Python update trouble (2.3 to 2.4): x<<y
gmc at serveisw3.net
Sun May 21 21:22:32 CEST 2006
Thank you for all the suggestions! :-)
The C routine is almost -changing data type long for word- a copy of the
function given by a hardware manufacturer, the same code used in their
firmware to calc the checksum of every piece of data sent or received,
and that data is somewhat special: it does not contain only plain ascii
character data (only 0x01 - 0x09 as delimiters) and every data set ends
with a 0x00 null byte so its fine to calculating checksum until "\x00"
is reached. And I must get the same crc calculations. That C routine
(and a very similar PHP one too) are tested for months and work smoothly.
And of course I should use integer not long!!... we aren't anymore in
the 8 bit computer era... ;-) original code from hardware manufacturer
use words by the way. And now really don't know why I used long. I
thought I did that way 'cause see pyrex C generated glue code always
using PyInt_FromLong so thought would use the same type.
I changed the C function to use integer, and it is performing a little
bit slowly than using longs (best with long: 0.614us, best with int:
0.629us), that is maybe as I said due pyrex glueing always the return
values with PyObject* PyInt_FromLong for all kind of short int to long
data types? Anyway both results are fine, and the timming gap is
insignificant (int: 1580403 loops -> 0.973 secs, long: 1601902 loops ->
1.01 secs) as i usually never have to call more than 100,000 times when
loading a full file data backup.
As a note for the checksum algorithm used here, I thought the hardware
manufacturer implemented this some years ago for serial data
transmission, but later attached some ethernet ports and they wanted to
have the protocol compatible. Anyway as I see in the link you reply, it
seems to be based in CCITT CRC-16, but they adapted to their own
requirements -performace issues for the hardware unit?- (never 0x00, etc.)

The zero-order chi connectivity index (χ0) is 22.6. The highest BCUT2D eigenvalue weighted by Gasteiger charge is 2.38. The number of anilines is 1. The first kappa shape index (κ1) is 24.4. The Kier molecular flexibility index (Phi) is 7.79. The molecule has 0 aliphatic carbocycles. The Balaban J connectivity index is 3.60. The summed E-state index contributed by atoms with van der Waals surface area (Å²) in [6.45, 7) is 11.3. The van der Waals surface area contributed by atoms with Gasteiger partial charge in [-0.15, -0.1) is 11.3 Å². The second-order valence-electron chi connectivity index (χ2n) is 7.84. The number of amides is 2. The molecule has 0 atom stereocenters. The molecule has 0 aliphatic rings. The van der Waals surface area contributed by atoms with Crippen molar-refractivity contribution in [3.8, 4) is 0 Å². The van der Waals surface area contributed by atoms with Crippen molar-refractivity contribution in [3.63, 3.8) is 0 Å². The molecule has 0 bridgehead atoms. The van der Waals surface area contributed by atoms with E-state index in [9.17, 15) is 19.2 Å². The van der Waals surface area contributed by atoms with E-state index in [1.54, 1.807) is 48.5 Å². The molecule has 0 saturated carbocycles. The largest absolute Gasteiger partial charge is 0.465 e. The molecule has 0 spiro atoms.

John Machin escribió:
>I missed the point to add the *and* to workaround the long result
>I think I understand it now.
>I am timing the code once translated, so here are the results for the
>crc calculation function.
>Yes, and both of us were missing the point that the "16" means 16 bits
>wide!! It is carrying an extra 16 redundant bits that don't contribute
>to the checking ability.
>If your software *needs* to generate/check the exact same 32-bit-wide
>CRC as calculated by that C routine, then what I gave you should be OK.
> Do you have any more test values? In particular test an empty string
>and say "\x00" * 8 -- sometimes a CRC specification will do something
>special with short strings e.g. pad them put with null bytes.
>That C routine is actually, on further reading, mind-boggling!! It
>stops on a null byte, rather than working on a given length. A CRC is
>normally expected to work on any data (including binary data) whether
>it contains \x00 or not. What are you using it for??
>If you don't have to interface with other software, AND a 16-bit check
>is adequate, then at the end of this message is a 16-bit version which
>will use only ints and therefore may run faster.
>However you may wish to use a CRC32 which is supplied with Python (in
>the binascii module).
>A further note: what we have so far seems not to be the CCITT aka X.25
>standard CRC-16 , but a reflection. See
>and also if you have the time and the determination, the article by
>Ross Williams that it refers to.
>=== 16-bit version ===
>gCRC16Table = 
> global gCRC16Table
> for i in xrange(0,256):
> crc = i << 8
> for j in xrange(0,8):
> if (crc & 0x8000) != 0:
> tmp = 0x1021
> tmp = 0
> crc = (crc << 1) ^ tmp
> crc &= 0xFFFF
> crc = 0xFFFF
> for c in astr:
> crc = gCRC16Table[((crc >> 8) & 255)] ^ ((crc & 0xFF) << 8) ^
> assert 0 <= crc <= 0xffff # remove when doing timings :-)
> return crc
>test = "123456asdfg12345123"
>result = CalcCRC16(test)
>print result, hex(result)
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